It’s not every day that you get invited to celebrate the birthday of a vineyard. But then, this wasn’t just any birthday, or indeed, any vineyard.

2014 marked the 120th birthday of Elderton’s Command vineyard in the Barossa Valley. To celebrate I was invited to a masterclass of Command Shiraz led by Elderton’s co-Managing Director, Cameron Ashmead. Leaving aside the fact that this particular party was really a belated birthday (happening a week ago – firmly in 2015), it made a fantastic hook for a tasting of these old vine wines.

Elderton Command Shiraz

Elderton Command Shiraz

When the Command vineyard was planted in 1894 it was in quite a different world. Queen Victoria was still on the throne here in the UK. Aeroplanes, world wars and the civil rights movement were all still yet to happen. And we three monkeys were not even a twinkle in our grandparents’ eyes. So much has changed in the world in those intervening 120 years, and yet that vineyard is still there and still producing wine from its gnarly old vines. Impressive stuff.

The story of the Command Vineyard begins rather unusually in a country not known for its love of alcohol: Saudi Arabia. There Cameron’s father Neil made a living selling tractors, whilst also making his own ‘wine’ for home consumption from grape concentrate. The family returned to the Barossa in the late 1970s and started looking for a home to buy. Eventually Neil found a suitable house he liked in Nuriootpa and was told by the agent “If you buy the house I will give you the surrounding 72 acres of old vines for nothing”. Of course, he bought the house – and that vineyard is now known as the Command Vineyard and has gone from being worthless to being considered as one of the top single vineyards in the Barossa. I wonder if it was really the house that attracted Neil – or, after time making ‘wine’ in Saudi Arabia, it was the vineyard that did it.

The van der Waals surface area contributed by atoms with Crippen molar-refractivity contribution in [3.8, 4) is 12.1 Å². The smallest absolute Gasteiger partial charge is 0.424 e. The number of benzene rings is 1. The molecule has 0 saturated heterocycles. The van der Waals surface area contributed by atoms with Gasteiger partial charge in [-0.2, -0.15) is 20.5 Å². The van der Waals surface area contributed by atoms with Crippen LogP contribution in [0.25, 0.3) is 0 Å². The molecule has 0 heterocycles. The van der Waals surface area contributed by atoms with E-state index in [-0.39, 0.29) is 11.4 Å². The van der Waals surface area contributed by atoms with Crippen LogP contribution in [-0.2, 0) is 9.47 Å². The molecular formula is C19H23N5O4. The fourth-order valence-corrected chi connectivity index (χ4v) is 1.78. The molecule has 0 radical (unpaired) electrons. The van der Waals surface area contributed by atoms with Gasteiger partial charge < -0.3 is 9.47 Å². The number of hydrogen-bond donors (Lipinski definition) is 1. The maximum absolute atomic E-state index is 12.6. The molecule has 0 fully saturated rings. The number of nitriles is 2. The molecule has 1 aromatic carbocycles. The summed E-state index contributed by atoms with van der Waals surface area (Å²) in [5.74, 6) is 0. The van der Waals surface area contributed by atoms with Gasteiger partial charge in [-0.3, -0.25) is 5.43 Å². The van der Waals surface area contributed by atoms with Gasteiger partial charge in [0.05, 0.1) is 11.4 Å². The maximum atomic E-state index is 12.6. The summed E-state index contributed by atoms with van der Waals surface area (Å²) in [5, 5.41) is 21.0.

After a few years of selling the grapes to local wineries, Neil decided to try his hand at making his own wine in the early 80’s – and in 1984 produced the very first vintage of Command Shiraz from those old vines: then labelled as Command Hermitage. Since then there have only been three vintages where Command Shiraz has not been made: in 1989 and 2011 due to very wet years, and in 1991 due to the recession. In typical Aussie tell-it-like-it-is style, Cameron explained that his parents needed cashflow that year and so downgraded the Command fruit into the standard Estate Shiraz blend. With less time ageing in oak and bottle, it could be released for sale much earlier than the Command Shiraz could have been.